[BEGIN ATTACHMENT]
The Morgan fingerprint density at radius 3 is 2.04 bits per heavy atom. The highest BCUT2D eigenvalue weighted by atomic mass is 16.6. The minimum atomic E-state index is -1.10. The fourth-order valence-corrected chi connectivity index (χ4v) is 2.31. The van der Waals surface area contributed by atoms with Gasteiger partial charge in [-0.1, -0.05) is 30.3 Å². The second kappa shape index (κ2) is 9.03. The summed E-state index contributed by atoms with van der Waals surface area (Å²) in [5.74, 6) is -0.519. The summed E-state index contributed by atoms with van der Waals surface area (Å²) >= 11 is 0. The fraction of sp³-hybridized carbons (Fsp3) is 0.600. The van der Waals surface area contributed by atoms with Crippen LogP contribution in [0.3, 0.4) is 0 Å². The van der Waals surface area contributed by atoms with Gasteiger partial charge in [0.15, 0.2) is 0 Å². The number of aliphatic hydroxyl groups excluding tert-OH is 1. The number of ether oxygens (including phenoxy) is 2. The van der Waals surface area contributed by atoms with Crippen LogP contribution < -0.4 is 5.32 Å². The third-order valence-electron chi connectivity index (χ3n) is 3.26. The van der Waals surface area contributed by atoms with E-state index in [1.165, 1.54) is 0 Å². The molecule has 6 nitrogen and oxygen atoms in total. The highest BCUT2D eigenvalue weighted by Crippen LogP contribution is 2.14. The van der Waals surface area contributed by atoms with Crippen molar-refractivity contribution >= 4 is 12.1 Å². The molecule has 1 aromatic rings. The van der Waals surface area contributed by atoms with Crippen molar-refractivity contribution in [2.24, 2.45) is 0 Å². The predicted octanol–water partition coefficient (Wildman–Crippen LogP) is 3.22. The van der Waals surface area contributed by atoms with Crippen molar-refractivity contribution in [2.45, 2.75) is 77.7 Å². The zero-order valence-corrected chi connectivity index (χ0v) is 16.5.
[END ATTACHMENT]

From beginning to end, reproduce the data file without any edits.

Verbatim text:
The Morgan fingerprint density at radius 3 is 2.04 bits per heavy atom. The highest BCUT2D eigenvalue weighted by atomic mass is 16.6. The minimum atomic E-state index is -1.10. The fourth-order valence-corrected chi connectivity index (χ4v) is 2.31. The van der Waals surface area contributed by atoms with Gasteiger partial charge in [-0.1, -0.05) is 30.3 Å². The second kappa shape index (κ2) is 9.03. The summed E-state index contributed by atoms with van der Waals surface area (Å²) in [5.74, 6) is -0.519. The summed E-state index contributed by atoms with van der Waals surface area (Å²) >= 11 is 0. The fraction of sp³-hybridized carbons (Fsp3) is 0.600. The van der Waals surface area contributed by atoms with Crippen LogP contribution in [0.3, 0.4) is 0 Å². The van der Waals surface area contributed by atoms with Gasteiger partial charge in [0.15, 0.2) is 0 Å². The number of aliphatic hydroxyl groups excluding tert-OH is 1. The number of ether oxygens (including phenoxy) is 2. The van der Waals surface area contributed by atoms with Crippen LogP contribution < -0.4 is 5.32 Å². The third-order valence-electron chi connectivity index (χ3n) is 3.26. The van der Waals surface area contributed by atoms with E-state index in [1.165, 1.54) is 0 Å². The molecule has 6 nitrogen and oxygen atoms in total. The highest BCUT2D eigenvalue weighted by Crippen LogP contribution is 2.14. The van der Waals surface area contributed by atoms with Crippen molar-refractivity contribution >= 4 is 12.1 Å². The molecule has 1 aromatic rings. The van der Waals surface area contributed by atoms with Crippen molar-refractivity contribution in [2.24, 2.45) is 0 Å². The predicted octanol–water partition coefficient (Wildman–Crippen LogP) is 3.22. The van der Waals surface area contributed by atoms with Crippen molar-refractivity contribution in [2.45, 2.75) is 77.7 Å². The zero-order valence-corrected chi connectivity index (χ0v) is 16.5.